the troubles you’ve had
how you made it
how you didn’t
how you lived to tell the tale.

And when you’re tired
your stories all told
your days full
your life calm
you’ll ask for my stories
and when you do
I’ll have them waiting for you.

I’ll tell you a story
with a happy ending
with lots of adventures, today, yesterday,
with love and laughter
and averted disaster
and plot twists all the way.

Ink Runs Dry

When the ink runs dry
the stories have been told
the thoughts written down
the loose ends tied

there’s more to life
than a book and a pen
there’s more to stories
than writing them down

this is why writers have to get up and live
feel their stories
make their own choices
be fearless like heroes
be a little bit mad
and see what others don’t see

get up and look.
leave the desk and go live.
write every day
but not every day
if life deserves to get in the way.

The stories will stay with you
draw your hand to the pen
but don’t force it
not today
let the ink
run dry.

Worth Waiting For

DSCF5929sThis little plot of soil has every type of wildflower you could think of growing on it. Except, there are no flowers yet. No blossoms. But green leaves and stems and vines are everywhere, sprouts and shoots that soak up the sun and look as if they could grow into towering giants.

DSCF4737sOne bud opened before the mower came. Small and red as rubies, the ragged petals unfurled, the light caught in its throat, and it sang to the sky. This first flower was also the last.

The Gardener mowed down the flower buds, the vines, every last little bit of life was cut down and died in the sun. Everything, gone. Then the surgery happened. The Gardener pulled out the tender living things by the roots, one by one, every last bit. The soil was raw and tender and exposed. There was no more promise of flowers in the sun, of vines curling around susan stems, of new life sprouting from deep dark earth. The future was empty.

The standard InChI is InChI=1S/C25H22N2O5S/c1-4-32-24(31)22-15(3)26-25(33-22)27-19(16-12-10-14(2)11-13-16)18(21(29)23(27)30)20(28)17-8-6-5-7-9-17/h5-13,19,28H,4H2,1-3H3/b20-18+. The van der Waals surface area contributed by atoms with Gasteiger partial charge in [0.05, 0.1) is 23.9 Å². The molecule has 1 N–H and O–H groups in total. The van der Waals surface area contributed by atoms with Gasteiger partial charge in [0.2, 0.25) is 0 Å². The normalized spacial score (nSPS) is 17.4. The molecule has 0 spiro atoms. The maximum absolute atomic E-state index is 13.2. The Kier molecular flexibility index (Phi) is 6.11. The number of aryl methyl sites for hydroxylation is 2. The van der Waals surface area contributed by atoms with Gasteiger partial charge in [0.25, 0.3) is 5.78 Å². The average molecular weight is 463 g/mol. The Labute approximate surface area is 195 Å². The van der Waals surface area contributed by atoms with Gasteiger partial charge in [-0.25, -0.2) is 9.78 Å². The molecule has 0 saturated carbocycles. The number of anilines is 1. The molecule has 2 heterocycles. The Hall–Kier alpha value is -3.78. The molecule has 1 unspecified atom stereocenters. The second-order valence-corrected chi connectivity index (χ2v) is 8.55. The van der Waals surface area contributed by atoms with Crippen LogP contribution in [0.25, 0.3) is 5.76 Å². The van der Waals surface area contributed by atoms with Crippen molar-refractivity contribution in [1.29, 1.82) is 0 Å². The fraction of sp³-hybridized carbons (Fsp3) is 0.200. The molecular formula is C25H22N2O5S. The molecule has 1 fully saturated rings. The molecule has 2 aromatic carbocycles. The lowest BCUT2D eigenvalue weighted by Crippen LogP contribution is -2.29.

It wasn’t too bad until the hoe started coming down, chopping gaping wounds in the earth, removing every vestige of green that had once been so beautiful. When rain came it stung the soil, pounding hard where droplets had once fallen softly, their path slowed by tender leaves and letting the earth drink slow. Now the rain hurt. It carried away crumbs of black. The soil lay flattened, soggy, and hopeless.

It waited. Waited until the sun began to shine again. Waited to warm up. The Gardener took the hoe that had caused so much damage and fluffed up the dark loam. The soil was ready for something. Ready for anything. What was the world waiting for?

Specks dropping in the wind from a hand high above, landing in the bruised and beaten dirt. Seeds that immediately began to warm and send out fuzzy roots. Seeds without competition, that couldn’t grow in the shade of living things, that wouldn’t have lived among the roots of established life. The seeds sprouted. Grew green and tall and pulled the crumbs of soil together, healed the cracks, softened the rain, and then sprouted buds.

These buds weren’t like the wildflowers. This soil wasn’t like the wild loam. Unsatisfied, it was tender, still waiting for new beginnings until the first shafts of yellow peeked from leaf covers and reflected the sun in all her blazing glory. This is what we were waiting for.